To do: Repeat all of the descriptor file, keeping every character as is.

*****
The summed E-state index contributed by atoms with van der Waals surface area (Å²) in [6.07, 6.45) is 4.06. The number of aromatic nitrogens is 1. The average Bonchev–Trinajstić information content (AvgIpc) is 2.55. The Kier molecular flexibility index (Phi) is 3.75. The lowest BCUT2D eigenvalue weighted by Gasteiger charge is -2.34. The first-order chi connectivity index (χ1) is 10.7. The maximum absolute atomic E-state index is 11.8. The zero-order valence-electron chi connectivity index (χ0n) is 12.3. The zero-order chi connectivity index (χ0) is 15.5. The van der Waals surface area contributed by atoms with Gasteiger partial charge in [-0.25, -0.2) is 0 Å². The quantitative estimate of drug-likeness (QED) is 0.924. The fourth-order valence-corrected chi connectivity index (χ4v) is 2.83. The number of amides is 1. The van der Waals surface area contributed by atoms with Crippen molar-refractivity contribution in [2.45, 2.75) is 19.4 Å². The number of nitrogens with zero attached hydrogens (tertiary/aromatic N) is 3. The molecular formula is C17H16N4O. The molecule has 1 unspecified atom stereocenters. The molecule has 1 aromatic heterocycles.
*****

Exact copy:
The summed E-state index contributed by atoms with van der Waals surface area (Å²) in [6.07, 6.45) is 4.06. The number of aromatic nitrogens is 1. The average Bonchev–Trinajstić information content (AvgIpc) is 2.55. The Kier molecular flexibility index (Phi) is 3.75. The lowest BCUT2D eigenvalue weighted by Gasteiger charge is -2.34. The first-order chi connectivity index (χ1) is 10.7. The maximum absolute atomic E-state index is 11.8. The zero-order valence-electron chi connectivity index (χ0n) is 12.3. The zero-order chi connectivity index (χ0) is 15.5. The van der Waals surface area contributed by atoms with Gasteiger partial charge in [-0.25, -0.2) is 0 Å². The quantitative estimate of drug-likeness (QED) is 0.924. The fourth-order valence-corrected chi connectivity index (χ4v) is 2.83. The number of amides is 1. The van der Waals surface area contributed by atoms with Crippen molar-refractivity contribution in [2.45, 2.75) is 19.4 Å². The number of nitrogens with zero attached hydrogens (tertiary/aromatic N) is 3. The molecular formula is C17H16N4O. The molecule has 1 unspecified atom stereocenters. The molecule has 1 aromatic heterocycles.